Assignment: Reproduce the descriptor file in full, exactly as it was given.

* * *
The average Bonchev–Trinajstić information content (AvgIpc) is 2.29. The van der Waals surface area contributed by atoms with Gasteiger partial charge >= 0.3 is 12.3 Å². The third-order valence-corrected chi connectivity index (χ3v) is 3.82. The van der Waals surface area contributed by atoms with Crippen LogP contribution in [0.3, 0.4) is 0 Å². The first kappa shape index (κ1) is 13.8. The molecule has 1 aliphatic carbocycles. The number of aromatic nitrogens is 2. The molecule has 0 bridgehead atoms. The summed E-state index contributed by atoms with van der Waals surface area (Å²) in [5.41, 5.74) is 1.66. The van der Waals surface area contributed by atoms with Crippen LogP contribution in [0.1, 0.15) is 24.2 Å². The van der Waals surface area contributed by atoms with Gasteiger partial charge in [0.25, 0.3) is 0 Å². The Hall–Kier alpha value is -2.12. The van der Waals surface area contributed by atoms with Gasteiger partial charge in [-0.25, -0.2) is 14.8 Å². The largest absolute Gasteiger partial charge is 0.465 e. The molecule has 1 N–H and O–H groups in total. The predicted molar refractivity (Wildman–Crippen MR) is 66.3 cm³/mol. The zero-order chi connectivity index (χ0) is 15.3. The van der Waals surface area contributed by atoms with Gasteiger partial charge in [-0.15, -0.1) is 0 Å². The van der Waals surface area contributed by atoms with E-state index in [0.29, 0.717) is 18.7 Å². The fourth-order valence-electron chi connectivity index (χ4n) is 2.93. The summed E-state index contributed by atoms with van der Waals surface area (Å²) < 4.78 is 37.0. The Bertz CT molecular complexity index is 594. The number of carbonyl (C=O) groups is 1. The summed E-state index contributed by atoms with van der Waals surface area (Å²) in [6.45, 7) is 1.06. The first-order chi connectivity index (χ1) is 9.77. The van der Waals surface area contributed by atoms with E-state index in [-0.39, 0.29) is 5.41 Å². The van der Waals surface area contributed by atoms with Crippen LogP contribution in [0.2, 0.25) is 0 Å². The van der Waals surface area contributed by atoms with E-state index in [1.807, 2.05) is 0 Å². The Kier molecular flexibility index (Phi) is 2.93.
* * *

The average Bonchev–Trinajstić information content (AvgIpc) is 2.29. The van der Waals surface area contributed by atoms with Gasteiger partial charge >= 0.3 is 12.3 Å². The third-order valence-corrected chi connectivity index (χ3v) is 3.82. The van der Waals surface area contributed by atoms with Crippen LogP contribution in [0.3, 0.4) is 0 Å². The first kappa shape index (κ1) is 13.8. The molecule has 1 aliphatic carbocycles. The number of aromatic nitrogens is 2. The molecule has 0 bridgehead atoms. The summed E-state index contributed by atoms with van der Waals surface area (Å²) in [5.41, 5.74) is 1.66. The van der Waals surface area contributed by atoms with Crippen LogP contribution in [0.1, 0.15) is 24.2 Å². The van der Waals surface area contributed by atoms with Gasteiger partial charge in [0.25, 0.3) is 0 Å². The Hall–Kier alpha value is -2.12. The van der Waals surface area contributed by atoms with Gasteiger partial charge in [-0.25, -0.2) is 14.8 Å². The largest absolute Gasteiger partial charge is 0.465 e. The molecule has 1 N–H and O–H groups in total. The predicted molar refractivity (Wildman–Crippen MR) is 66.3 cm³/mol. The zero-order chi connectivity index (χ0) is 15.3. The van der Waals surface area contributed by atoms with Gasteiger partial charge in [-0.15, -0.1) is 0 Å². The van der Waals surface area contributed by atoms with E-state index in [0.29, 0.717) is 18.7 Å². The fourth-order valence-electron chi connectivity index (χ4n) is 2.93. The summed E-state index contributed by atoms with van der Waals surface area (Å²) < 4.78 is 37.0. The Bertz CT molecular complexity index is 594. The number of carbonyl (C=O) groups is 1. The summed E-state index contributed by atoms with van der Waals surface area (Å²) in [6.45, 7) is 1.06. The first-order chi connectivity index (χ1) is 9.77. The van der Waals surface area contributed by atoms with E-state index in [-0.39, 0.29) is 5.41 Å². The van der Waals surface area contributed by atoms with Crippen LogP contribution in [0.2, 0.25) is 0 Å². The van der Waals surface area contributed by atoms with E-state index in [1.807, 2.05) is 0 Å². The Kier molecular flexibility index (Phi) is 2.93.